- Family marriage – 14.3 percent
- Group homes – 10.4 percent
- Friendships – 9.7 percent
While it appears that the mental health stigma attached to depression dissipated a bit between 2006 and 2018, the same did not hold true for the other mental health conditions studied throughout the entire course of the study.
Specifically, by 2018, people attributed “dangerousness” to schizophrenia by an increased factor of 15.7 percent. The same respondents attributed “bad character” to alcohol dependence by an increase of 18.2 percent. There were no apparent differences in these percentages when broken down by age, gender or ethnicity, indicating a largely consistent perspective.
Progress, But Still a Lot of Work To Do
In times long past, anyone who was depressed or suffering from conditions such as schizophrenia were not treated properly. We all understand this, and these situations were largely due to an inherent lack of knowledge with regards to mental health. In recent decades and more specifically recent years, we have made enormous advancements with regards to the underlying nature and courses of treatment for people who are suffering in this regard.
That lack of knowledge from years gone by goes a long way towards explaining the mental health stigma that was unfairly attached to people who had mental health diseases. Stigmas are very difficult to eliminate in almost any setting, and any of us could think of at least one that remains even though we know that it is not accurate.
That’s obviously the case with the mental health stigma, as the data above indicate. While we have clearly made progress when it comes to depression, we still seem to have a long way to go with regards to schizophrenia and alcohol dependence. This also indicates that people do not view mental health as a singular issue, but rather they see different mental health diseases from different perspectives. That alone is learning that could be helpful as we continue to push towards a better understanding of what’s happening with people who are struggling.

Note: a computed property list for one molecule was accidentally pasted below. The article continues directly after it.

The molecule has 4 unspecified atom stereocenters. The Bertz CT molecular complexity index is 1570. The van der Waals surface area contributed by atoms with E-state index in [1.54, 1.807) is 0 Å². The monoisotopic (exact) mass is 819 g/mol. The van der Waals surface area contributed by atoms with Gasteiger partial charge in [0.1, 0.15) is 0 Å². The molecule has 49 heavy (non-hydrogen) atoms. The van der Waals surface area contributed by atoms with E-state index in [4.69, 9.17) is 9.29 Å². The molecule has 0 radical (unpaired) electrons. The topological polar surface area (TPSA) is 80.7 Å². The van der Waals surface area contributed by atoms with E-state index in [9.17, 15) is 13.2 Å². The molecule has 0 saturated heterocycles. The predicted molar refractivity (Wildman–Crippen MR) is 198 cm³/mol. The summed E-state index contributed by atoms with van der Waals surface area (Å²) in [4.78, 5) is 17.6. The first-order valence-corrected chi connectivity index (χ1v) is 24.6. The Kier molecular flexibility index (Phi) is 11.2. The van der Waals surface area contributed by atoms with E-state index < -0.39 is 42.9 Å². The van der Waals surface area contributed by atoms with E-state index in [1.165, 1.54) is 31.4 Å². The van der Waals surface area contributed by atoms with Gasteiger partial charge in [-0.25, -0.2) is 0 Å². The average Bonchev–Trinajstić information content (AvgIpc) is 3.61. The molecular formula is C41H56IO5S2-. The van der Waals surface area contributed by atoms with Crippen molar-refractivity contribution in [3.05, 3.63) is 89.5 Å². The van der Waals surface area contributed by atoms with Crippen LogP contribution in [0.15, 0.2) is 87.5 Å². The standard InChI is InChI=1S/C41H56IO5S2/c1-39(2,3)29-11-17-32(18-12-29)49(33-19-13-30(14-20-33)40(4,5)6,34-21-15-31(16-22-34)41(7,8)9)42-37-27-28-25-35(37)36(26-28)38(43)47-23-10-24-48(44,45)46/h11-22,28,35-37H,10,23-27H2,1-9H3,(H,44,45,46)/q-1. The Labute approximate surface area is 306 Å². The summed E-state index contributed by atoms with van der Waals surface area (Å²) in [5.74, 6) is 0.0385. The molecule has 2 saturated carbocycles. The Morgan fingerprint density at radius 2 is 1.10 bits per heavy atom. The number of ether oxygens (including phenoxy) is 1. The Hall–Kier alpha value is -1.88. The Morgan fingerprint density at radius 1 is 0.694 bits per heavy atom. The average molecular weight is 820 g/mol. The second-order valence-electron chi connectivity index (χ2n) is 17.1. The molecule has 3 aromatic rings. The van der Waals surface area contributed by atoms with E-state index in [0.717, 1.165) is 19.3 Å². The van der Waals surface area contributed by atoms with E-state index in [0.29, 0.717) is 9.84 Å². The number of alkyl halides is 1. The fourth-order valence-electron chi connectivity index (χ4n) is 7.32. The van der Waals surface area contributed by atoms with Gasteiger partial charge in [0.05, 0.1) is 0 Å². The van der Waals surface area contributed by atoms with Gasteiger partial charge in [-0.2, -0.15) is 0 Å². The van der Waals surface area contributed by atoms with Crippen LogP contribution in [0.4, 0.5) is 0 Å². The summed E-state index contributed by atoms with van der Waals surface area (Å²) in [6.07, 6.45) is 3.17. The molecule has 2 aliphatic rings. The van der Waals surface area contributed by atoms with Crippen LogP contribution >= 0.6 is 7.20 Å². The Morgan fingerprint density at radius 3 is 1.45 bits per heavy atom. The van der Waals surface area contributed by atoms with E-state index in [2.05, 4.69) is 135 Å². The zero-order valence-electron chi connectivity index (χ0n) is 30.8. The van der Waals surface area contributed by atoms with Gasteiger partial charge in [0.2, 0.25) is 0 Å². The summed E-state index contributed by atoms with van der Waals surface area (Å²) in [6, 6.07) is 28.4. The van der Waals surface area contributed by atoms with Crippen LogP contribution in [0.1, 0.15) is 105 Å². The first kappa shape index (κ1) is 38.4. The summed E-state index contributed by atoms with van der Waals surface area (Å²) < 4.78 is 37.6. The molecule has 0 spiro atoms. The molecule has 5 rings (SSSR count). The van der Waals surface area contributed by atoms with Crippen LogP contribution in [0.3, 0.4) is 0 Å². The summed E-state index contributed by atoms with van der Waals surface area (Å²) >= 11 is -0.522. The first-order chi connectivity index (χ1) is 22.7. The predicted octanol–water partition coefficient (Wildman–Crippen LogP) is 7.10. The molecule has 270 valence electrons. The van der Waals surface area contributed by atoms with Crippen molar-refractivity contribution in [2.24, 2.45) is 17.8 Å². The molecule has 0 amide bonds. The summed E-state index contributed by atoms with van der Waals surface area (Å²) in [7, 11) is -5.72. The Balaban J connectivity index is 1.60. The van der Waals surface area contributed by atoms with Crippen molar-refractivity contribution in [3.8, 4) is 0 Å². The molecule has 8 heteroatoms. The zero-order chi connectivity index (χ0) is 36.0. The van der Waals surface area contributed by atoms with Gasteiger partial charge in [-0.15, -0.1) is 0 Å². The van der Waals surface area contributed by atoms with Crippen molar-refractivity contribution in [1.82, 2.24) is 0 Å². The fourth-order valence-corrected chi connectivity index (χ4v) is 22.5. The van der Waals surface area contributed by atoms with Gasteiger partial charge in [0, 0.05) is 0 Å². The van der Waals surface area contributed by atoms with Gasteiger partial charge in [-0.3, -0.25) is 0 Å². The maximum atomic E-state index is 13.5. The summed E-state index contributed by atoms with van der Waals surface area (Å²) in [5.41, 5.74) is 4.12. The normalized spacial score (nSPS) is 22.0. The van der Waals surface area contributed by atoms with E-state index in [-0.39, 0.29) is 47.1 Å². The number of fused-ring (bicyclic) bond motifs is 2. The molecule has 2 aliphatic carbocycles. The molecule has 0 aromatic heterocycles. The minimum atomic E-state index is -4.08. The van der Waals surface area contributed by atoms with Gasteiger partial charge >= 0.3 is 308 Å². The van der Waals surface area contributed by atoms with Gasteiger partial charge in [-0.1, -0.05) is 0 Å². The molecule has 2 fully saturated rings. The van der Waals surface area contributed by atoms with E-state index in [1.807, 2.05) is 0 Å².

How SoCal Empowered Can Help
As we mentioned above, we are driven – and will always be driven – to do whatever we can to eliminate the mental health stigma that exists in modern society. This mental health stigma carries with it innumerable harmful effects, including the fact that too many people who are suffering do not get the help they need because they are afraid of being labeled or judged. We will not get a true handle on mental health until we view it through the proper prism collectively.
One thing you can be assured of is that if you contact SoCal Empowered because you or a loved one is suffering, you will NOT be judged. We will simply listen to you with empathy and help you towards a path that will help you regain the happiness in life that you deserve. Given this mental health stigma, you can also rest assured that any communications we have will be kept in the strictness of confidence.
Therefore, if you or someone you love is having problems in this regard, please contact us today so we can begin to help you work through this difficult time.